When it's all over, Dr. McGee tells me that I really did well and plays the video of my heart for me showing me the before and after pictures. Jesus Christ! The before picture shows this half inch segment of right coronary artery that is just a thread! How the hell had I been operating with this thing? The after picture shows a completely patent artery with stent in place. "I've got to have a copy of this video," I tell Arnie the tech. He tells me it's no problem.
Now I am supposed to be transferred to some kind of step down room, but they don't have any available so they put me in ICU. This is an acronym for "place where you cannot possibly sleep." Every ten seconds some type of alarm, bell or whistle is going off. Every 15 minutes a blood pressure cuff is squeezing the hell out of your arm. Every hour someone comes in to take your temperature and ask you how you are doing. You can't get up because you're tethered down by a mass of tubes and wires resembling the aftermath of Katrina in Southern Mississippi. My back had begun to ache from lying in bed all day and all the night nurse could tell me was to keep my right leg straight until 2 am. "Would you like something for pain?" "Yeah, I'd like about 3 fingers of a nice single malt scotch!"
Oh wait, let me tell you about the wonderful food. I swear to God, this was the cardiac special the first night -- chicken fried steak. Can you believe it? Chicken fried steak! Breakfast was better with stuff I'm accustomed to like oatmeal, egg-beaters and pancakes with no butter. The entree for lunch was a hamburger patty swimming in grease. Now I'm starting to get a little pissed off. Are they trying to put me back on the table already?
The second day in ICU was absolute hell because I was actually feeling pretty good but held captive. The cardiologist had told me the night before that I would be getting up and moving about. I tried it, but had to disconnect myself from the monitor before I could partially move some muscles that were not bound by the IV tubing. My day nurse was pretty cool, because she knew I was feeling OK, so she'd let me break some of the Gestapo ICU rules. She showed me how to disconnect the monitor so I could go the bathroom, but when I did, some of the informer nurses would tattle on me. "You're cath patient in 15 is not hooked up," they'd say. Nurses take pride in referring to you by room number and case type -- not by name. Pearl would maintain her cool and assure them I was still in there.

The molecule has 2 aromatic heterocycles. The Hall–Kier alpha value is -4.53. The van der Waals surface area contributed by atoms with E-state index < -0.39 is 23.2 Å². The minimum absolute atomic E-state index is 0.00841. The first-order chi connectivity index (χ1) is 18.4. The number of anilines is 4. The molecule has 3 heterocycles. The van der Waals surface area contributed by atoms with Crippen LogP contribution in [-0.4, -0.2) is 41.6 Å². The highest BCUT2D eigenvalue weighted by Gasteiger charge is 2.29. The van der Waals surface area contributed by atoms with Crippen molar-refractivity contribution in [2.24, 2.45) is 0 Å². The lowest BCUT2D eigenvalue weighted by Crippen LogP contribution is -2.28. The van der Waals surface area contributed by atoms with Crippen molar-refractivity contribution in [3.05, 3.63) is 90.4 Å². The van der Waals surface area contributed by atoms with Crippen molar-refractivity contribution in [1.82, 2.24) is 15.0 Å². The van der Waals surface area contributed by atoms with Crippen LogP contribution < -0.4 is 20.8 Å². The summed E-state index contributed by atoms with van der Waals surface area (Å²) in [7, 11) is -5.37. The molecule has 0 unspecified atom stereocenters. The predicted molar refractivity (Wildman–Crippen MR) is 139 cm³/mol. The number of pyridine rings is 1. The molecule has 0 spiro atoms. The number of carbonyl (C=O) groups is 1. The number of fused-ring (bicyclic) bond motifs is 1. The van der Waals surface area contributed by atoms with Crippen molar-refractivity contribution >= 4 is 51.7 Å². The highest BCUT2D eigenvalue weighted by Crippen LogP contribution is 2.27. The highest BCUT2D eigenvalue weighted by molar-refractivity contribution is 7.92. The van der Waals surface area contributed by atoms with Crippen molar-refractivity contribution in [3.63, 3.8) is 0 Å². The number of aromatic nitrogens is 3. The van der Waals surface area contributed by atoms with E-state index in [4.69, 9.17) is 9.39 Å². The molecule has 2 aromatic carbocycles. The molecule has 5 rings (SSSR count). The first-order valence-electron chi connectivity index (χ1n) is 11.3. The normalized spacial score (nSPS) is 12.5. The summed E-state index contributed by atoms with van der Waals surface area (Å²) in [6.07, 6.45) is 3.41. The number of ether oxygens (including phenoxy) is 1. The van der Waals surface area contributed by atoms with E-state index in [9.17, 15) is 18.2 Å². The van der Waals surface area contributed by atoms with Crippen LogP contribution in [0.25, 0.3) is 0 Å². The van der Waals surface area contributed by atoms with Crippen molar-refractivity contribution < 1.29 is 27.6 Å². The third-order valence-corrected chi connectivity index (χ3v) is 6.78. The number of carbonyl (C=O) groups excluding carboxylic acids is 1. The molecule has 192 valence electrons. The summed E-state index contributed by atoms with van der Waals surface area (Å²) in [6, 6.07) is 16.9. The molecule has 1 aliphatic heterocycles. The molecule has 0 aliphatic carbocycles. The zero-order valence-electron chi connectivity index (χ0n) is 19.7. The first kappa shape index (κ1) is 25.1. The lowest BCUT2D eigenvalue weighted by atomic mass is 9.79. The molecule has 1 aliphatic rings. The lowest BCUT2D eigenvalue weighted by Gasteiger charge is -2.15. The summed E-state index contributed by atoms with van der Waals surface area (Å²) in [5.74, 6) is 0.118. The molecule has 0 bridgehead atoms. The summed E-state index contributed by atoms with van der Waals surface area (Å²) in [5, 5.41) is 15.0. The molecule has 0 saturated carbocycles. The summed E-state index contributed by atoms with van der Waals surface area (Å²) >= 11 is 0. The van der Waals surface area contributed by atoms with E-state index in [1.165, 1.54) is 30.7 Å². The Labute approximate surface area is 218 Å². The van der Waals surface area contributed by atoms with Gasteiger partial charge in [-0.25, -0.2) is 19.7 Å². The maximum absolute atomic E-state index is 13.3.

The main purpose of the second day was to wait interminably for a 24 hour IV dose of a special anticoagulant called Integrilin (eptifibatide). The drip rate was 13.3 mL/min calculated based on my 82.7 kg mass. The little bottles take forever to empty. As soon as one was done, and the alarm started to sound, I was immediately on my nurse call button to get the next one going. Pearl must have loved me. She called me her problem child.
By the time Dr. McGee rolled around that night, I was a basket case. He talked to my wife and I for a few minutes about how well I did, etc., and I stopped him and asked if I could go home. "Sure, if you feel like it." I was up like a rocket disconnecting all the stuff Pearl had shown me while the head nurse was telling me "Hold on! We need to disconnect you."
I guess I was pretty lucky with this whole thing -- that is, that I didn't sustain any measureable heart damage from farting around for 2 weeks and that I came through the procedure with flying colors. All in all, it wasn't that bad, but I think I'll start seeing physicians more frequently now and I'll also be taking 4 medications for the rest of my life.